Proceeding back to 1993, we meet our first small-screen Thing-offspring, acknowledged as such by its creators: the first-season X Files episode Ice, in which defrosted parasitic organisms infect a human research station in Alaska, resulting in much paranoia and carnage. The Carpenter version seems to have been the main inspiration here, with infectious sled-dogs and icky body-horror much in evidence. The parasites are discreet and unassuming little Things, but none of the others in the family could really fault them for their attitude.

Innocent Looking Things (ice parasites from The X Files).

Passing over other marginal candidates such as the 1988 War of the Worlds episode The Raising of Lazarus, we arrive in 1982 to find John Carpenter’s famous version of the story waiting for us. This is probably the highest-profile member of the clan , probably on the strength of the eye-popping visual effects.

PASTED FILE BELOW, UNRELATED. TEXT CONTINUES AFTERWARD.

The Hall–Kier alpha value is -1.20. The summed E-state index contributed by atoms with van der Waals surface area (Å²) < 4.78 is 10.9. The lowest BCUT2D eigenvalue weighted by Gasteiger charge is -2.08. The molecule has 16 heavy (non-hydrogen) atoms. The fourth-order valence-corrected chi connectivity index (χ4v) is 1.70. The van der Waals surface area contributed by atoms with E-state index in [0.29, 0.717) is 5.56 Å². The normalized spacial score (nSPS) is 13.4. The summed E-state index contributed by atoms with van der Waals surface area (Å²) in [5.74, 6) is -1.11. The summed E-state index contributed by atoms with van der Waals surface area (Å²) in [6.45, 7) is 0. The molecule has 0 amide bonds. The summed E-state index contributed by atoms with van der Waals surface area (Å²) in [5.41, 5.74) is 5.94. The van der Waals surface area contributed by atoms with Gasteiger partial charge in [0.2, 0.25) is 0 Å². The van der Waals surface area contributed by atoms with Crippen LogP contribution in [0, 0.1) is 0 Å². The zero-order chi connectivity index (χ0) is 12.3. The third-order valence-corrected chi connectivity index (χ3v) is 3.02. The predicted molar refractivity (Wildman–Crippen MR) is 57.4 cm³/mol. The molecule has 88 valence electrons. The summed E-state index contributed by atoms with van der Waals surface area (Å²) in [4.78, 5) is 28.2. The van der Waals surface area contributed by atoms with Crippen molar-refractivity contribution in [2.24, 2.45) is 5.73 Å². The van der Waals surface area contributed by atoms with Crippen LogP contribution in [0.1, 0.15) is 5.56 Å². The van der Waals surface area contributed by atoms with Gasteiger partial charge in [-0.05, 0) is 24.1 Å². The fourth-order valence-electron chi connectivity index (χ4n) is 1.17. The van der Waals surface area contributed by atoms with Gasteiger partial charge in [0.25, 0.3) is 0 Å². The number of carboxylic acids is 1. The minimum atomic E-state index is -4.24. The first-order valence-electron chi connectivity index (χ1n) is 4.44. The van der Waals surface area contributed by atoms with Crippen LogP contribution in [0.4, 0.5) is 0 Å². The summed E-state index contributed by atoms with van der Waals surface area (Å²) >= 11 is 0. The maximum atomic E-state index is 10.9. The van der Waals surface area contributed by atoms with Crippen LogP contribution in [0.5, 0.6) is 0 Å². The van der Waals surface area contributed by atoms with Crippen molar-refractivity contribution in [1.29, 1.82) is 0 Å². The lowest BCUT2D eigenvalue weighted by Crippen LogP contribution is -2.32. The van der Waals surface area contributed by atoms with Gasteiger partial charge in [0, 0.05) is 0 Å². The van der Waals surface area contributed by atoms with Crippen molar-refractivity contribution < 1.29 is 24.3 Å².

80s-style Blobby Thing (an iteration of Carpenter’s take on the monster).

This is one of those once-seen, never-forgotten films, which may explain why it has always had such a polarising effect on viewers. It has such a strong identity of its own that it’s arguably less available as a source of story ideas and images than some of the other versions.

We encounter a botanical addition to the Thing lineage in 1976, in the form of the Doctor Who story The Seeds of Doom. Typically, this story wears its sources openly on its sleeve – scientists in Antarctica uncover an alien pod, which infects one of them and initiates a shocking transformation from human to alien.

Green Thing (a Krynoid).